Knowing that you once listed Dale Earnhardt as your favorite professional
athlete, what was it like to work with and know him on a daily basis?
"It was nothing short of incredible. When you think about the circumstances where I was racing in the northeast in the quarter-mile, half-mile short tracks and dreaming about having the opportunity to race in Winston Cup at some point and then to have a guy like Dale Earnhardt call and give you the opportunity of a lifetime to put you in the Busch Series and give you great equipment. And then in a short amount of time, have you realize that dream of being able to participate in Winston Cup and do it under his guidance is the opportunity of a lifetime for any race car driver. As much as it hurts that Dale is no longer here, and he was not only my boss because we had become good friends. You kind of wish you didn't know him as well because then maybe it wouldn't hurt so bad.But then on the other hand, you'd hate to lose all that time we've spent together, and that's what makes it hurt so much."
Recall the time in '97 when Dale called you to drive the ACDelco
Chevrolet. What was your initial reaction?
"Well sometimes you ask, 'Why me?' There's thousands of people across the United States who would love that opportunity. At that point, I had worked hard. I had set my mind to getting into the(NASCAR Craftsman) Truck Series and then into the Busch Series. I tried to do alot of things that would make me stand out among other people that were looking for the same opportunity. I was running about 120 races a year and trying to win as many as I could to try to get my name in the papers as much as possible to try to attract a guy like Dale. And it worked. People have opportunities and it's what you do with those opportunities that either makes you succeed or fail. We were able to get the opportunity and succeed with it."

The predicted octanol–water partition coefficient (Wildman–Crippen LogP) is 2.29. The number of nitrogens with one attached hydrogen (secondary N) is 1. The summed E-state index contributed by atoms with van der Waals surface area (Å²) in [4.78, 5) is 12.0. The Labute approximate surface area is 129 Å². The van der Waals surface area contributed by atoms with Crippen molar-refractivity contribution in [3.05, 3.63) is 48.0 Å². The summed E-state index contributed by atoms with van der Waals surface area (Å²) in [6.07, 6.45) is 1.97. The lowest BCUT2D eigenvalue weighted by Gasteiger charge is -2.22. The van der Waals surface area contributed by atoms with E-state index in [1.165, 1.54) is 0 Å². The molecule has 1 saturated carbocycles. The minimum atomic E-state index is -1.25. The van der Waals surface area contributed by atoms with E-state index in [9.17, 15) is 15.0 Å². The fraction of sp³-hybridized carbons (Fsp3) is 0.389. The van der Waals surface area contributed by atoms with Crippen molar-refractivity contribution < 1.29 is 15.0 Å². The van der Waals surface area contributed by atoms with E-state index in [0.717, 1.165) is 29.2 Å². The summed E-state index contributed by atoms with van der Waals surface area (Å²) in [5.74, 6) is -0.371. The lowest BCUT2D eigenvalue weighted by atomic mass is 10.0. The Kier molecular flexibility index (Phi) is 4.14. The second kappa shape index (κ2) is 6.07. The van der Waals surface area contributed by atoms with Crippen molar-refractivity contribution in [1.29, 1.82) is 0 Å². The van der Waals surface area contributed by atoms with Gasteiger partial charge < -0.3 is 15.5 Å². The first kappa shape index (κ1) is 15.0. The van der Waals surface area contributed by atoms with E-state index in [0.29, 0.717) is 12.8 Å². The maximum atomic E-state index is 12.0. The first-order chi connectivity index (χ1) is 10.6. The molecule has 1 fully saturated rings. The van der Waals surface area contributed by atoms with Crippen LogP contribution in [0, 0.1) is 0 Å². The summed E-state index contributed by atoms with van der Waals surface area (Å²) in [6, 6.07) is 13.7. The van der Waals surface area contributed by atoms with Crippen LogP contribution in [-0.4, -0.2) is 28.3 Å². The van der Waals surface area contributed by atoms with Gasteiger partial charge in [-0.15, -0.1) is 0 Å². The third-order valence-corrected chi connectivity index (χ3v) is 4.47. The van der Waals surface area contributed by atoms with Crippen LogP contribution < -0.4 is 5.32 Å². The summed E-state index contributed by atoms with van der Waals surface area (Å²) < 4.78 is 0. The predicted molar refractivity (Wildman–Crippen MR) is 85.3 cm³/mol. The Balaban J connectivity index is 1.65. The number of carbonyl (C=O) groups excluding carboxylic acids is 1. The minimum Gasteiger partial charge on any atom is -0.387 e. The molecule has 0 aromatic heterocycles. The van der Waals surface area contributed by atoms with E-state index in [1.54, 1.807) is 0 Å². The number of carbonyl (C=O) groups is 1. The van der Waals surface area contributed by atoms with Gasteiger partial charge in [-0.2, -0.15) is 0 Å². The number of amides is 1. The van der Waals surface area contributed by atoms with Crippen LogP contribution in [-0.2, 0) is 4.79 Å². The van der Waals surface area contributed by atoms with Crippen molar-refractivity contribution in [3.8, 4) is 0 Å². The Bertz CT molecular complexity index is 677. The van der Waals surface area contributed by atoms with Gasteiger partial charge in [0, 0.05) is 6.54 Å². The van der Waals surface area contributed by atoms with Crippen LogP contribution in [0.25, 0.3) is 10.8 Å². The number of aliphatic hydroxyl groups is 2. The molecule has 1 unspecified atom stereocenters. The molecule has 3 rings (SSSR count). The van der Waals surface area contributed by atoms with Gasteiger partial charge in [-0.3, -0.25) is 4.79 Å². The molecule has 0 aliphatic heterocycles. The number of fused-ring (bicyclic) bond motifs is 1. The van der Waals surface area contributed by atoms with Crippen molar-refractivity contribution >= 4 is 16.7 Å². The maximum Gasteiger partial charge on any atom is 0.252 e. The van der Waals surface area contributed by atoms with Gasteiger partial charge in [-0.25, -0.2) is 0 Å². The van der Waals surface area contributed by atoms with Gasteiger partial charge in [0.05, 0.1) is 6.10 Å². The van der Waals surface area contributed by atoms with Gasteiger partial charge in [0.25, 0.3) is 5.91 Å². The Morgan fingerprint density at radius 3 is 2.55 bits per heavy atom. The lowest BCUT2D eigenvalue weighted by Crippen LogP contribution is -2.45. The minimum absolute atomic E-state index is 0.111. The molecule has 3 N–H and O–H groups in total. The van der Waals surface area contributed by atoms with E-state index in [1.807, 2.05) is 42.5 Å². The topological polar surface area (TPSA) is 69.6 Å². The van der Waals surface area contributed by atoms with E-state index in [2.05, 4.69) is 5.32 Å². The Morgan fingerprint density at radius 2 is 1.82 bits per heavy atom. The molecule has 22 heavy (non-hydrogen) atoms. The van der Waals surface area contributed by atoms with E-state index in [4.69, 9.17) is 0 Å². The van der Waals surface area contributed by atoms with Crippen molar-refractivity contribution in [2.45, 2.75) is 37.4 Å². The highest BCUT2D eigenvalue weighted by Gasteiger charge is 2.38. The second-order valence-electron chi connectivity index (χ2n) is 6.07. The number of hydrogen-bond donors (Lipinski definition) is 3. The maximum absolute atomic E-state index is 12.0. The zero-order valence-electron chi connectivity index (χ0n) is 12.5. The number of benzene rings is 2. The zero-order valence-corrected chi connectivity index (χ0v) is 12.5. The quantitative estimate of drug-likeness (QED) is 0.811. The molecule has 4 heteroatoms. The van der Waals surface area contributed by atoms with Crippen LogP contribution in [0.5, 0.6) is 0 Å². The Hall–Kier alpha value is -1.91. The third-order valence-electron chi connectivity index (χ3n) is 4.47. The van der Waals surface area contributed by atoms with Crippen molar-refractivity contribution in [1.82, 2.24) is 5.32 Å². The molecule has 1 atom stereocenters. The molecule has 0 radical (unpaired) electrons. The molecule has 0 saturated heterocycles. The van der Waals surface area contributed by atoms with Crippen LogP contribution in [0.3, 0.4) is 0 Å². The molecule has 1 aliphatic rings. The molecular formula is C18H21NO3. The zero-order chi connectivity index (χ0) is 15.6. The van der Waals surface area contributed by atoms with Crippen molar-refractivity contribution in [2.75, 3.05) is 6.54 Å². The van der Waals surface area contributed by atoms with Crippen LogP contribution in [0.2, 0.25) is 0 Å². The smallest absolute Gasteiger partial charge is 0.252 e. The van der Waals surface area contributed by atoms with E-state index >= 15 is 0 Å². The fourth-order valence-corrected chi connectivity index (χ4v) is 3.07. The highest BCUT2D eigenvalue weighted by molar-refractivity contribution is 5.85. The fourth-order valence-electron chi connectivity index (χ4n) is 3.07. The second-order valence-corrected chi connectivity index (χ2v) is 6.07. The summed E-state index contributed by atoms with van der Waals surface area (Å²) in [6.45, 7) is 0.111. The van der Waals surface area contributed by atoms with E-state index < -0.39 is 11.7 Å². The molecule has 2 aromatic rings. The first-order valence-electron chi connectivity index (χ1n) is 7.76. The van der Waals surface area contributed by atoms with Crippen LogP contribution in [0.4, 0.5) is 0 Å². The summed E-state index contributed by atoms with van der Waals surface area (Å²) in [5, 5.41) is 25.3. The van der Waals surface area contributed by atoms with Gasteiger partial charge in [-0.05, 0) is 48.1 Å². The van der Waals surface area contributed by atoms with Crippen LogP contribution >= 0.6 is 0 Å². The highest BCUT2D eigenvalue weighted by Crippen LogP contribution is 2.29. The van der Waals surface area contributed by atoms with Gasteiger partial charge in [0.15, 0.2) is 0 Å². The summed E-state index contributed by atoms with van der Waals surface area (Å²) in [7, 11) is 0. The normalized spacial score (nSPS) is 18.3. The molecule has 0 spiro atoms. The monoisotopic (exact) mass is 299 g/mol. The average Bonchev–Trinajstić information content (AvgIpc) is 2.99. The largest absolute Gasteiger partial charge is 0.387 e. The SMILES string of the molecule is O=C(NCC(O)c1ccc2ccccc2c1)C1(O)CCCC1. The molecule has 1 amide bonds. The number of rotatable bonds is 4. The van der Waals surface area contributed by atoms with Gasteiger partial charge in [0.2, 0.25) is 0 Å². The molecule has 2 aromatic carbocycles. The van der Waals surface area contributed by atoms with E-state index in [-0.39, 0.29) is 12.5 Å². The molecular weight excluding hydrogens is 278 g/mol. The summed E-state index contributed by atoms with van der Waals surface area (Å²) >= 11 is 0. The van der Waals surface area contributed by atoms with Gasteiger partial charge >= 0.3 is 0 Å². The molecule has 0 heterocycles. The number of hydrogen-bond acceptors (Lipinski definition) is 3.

You became interested in racing by watching your dad. Can you talk about
"I grew up around racing, grew up in the garage. Years ago, sometimes that was frowned upon as being a grease monkey or something. But it just paid off in the end. I have a lot of support from my family. My dad works on the Pennzoil team and my mom is president of the fan club now. To grow up around racing and to have a racing family my whole life was very similar to the way Dale grew up. Some of the first conversations we had were about my family and about how I started racing. It was remarkable how similar it was with his dad when he started racing. We had a lot in common."
What do you think of the one-round qualifying format?
"I think it's great. I really applaud the work of NASCAR to simplify the qualifying process. Years ago I think it was necessary to have two rounds of qualifying. The tires were different and the tracks were different. Nowadays, over the last two years, there haven't been many guys on that second day that were able to go faster than the guys on the first day. We used to look at it as a waste of time to have to re qualify because we just knew with the change in track conditions and how close the competition is that the chance of going faster on the second day were almost nil. I think it's saved a lot of time. And with the schedule the way it is, time is a real important thing not only for the guys at the shop that are preparing the cars, but for all of us at the shop that are traveling so much."
Do you like the change of the qualifying races at Daytona and Lowe's Motor
"I think so. We can't forget that this is a fan-based-sport and it takes us out there on the racetrack to keep these fans coming back. The Budweiser Shootout is a great way of having a good competitive race and honoring the guys that have set fast qualifying times and have them shoot it out where there's no points involved and a lot of money involved. It adds a lot of excitement to the sport."
What is your view about adding a full-time medical and safety team to the